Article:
The connection we have with our children is extremely important. A close bond can make all the difference when it comes to their confidence, behavior and their overall well-being. I know when my kids are feeling close with me they are seeking my approval with good behavior which is the goal. If you are seeking out ways to bond with your toddler, you are on the right track.
While bonding with your newborn may have been a large focus, now that your little one is a toddler, it is just as important. Think of it as providing your toddlers with security and reinforcing your love for them.
This doesn’t mean that you must spend endless hours giving into your toddler’s every whim, but it does mean making connecting with them should be a priority. The little things you can do to facilitate and strengthen a bond with your toddler, make all the difference when it comes to how you truly connect.
It is proven that the more connected they feel to their parent the more they want our approval and therefore good behavior ensues.
There are many little ways that you can bond with your toddler, some are more time-consuming than others, but they are all equally important.
Fantastic Ways To Bond With Your Toddler
Create Traditions and Routines
Creating traditions and routines can have fantastic long-term benefits to your little one. Even little actions like singing a bedtime song to them every night, participating in family game nights or having their favorite meal for Sunday dinner can turn into huge traditions that bring you closer to your little one.
When you create traditions and routines, it adds an element of predictability to your toddler’s day, helping them to feel closer to you and more secure. These traditions offer you plenty of time to bond with your toddler, sharing memories and moments that will last a lifetime.
Speaking of creating routines — I just loved the chapters about morning, homework and cleaning routines in Family Routines. Hilary talks about including your kids — and more. I think you’ll love it — in fact, she guarantees it. Join for a month, or a year — you can cancel at any time — you can even save 10% with code SAVE10.
Read with Them
Reading with your toddler has many benefits when it comes to their developing reading and language skills, but that isn’t it. Reading with your toddler can also increase the bond you have with your little one. Story time usually involves eye contact, snuggling and communication, all of which help to strengthen a bond and facilitate a true connection.
Don’t forget that sometimes reading the same book over and over is comforting and another bond you can make. My older kids will still pick out that same book that we used to read every day over and over because it is a comfort to them.
Engage in Play
Play comes naturally to your toddlers, it is something they enjoy. When parents allow toddlers to lead them in play time, they are encouraging them to take a different relationship role. This will help us to not only know our toddlers better, but it will help us to see our little ones from a new perspective.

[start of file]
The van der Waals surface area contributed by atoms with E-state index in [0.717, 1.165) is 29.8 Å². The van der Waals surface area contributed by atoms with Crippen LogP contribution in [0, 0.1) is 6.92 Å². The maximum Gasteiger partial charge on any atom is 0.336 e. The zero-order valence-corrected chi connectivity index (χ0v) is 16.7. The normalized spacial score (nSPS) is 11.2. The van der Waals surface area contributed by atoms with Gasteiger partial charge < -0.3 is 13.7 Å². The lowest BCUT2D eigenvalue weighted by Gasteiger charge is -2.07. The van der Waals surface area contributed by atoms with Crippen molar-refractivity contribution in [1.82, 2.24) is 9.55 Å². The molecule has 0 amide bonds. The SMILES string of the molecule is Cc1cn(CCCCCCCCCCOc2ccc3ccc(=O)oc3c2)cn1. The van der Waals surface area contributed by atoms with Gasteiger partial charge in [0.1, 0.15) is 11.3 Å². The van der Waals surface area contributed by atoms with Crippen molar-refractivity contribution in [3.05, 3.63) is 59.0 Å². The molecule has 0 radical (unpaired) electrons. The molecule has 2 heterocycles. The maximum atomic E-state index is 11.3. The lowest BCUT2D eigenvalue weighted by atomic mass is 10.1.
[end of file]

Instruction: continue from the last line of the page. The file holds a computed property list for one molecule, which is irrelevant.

You are giving your little one the chance to be themselves when you engage in play with them. You are showing them that you are genuinely interested in their likes and dislikes. This will help to strengthen the bond you have with your toddler by fulfilling their emotional needs.
I personally find this one the most difficult for me. I have to “make” myself sit on the floor and play pretend. I can play board games all day but imaginative play is very difficult for me. I find if I give myself a time, say 15 minutes that I can only sit there and cannot look at my phone or do anything other than give them my attention while on the floor with them it creates a bond like no other.
When our toddlers see us acting like children, they discover that we aren’t always serious. Create silly songs, spontaneously dance to music, or just make silly faces occasionally. It is ok to show your kids that life isn’t always serious. In turn, your children will feel a stronger bond with you, especially while having fun.
I have no problem with this one. It is great to let children see you put your guard down and act crazy. It shows them that we don’t have to be embarrassed to be ourselves and learn self-confidence in being who we are.
Hand holding, hugs, tussling their hair, these little actions can have a huge impact on the connection your toddler feels with you. Displaying affection is important, especially while our children are still little. After all, a hug can really make you feel connected in times of happiness, sadness and excitement.
Listening to your toddler is extremely important when it comes to your bond. This means you must truly listen. Set aside all distractions you may have and show genuine interest in what your little ones have to say. When we combine active listening, eye contact and reflecting back what they are saying, our toddlers know we are truly hearing them. This helps to facilitate a connection, letting them know that they can come to you when they need to talk.
Bonding with your toddler is incredibly important. At this stage in their lives, they are developing strong connections and relationships that can last throughout their childhood. As their parents, it is critical that you take the steps necessary to facilitate that bond.
Creating routines and traditions, reading with them and engaging in play are all important steps to take when it comes to creating a strong bond with your toddler. It is also a good idea to let loose occasionally, display affection and truly listen when they talk. These steps may not be big, but they are critical to the bond you feel with your little one.
Don’t forget to check out Becky’s Parenting 101 course to help build expectations and routines in your house.
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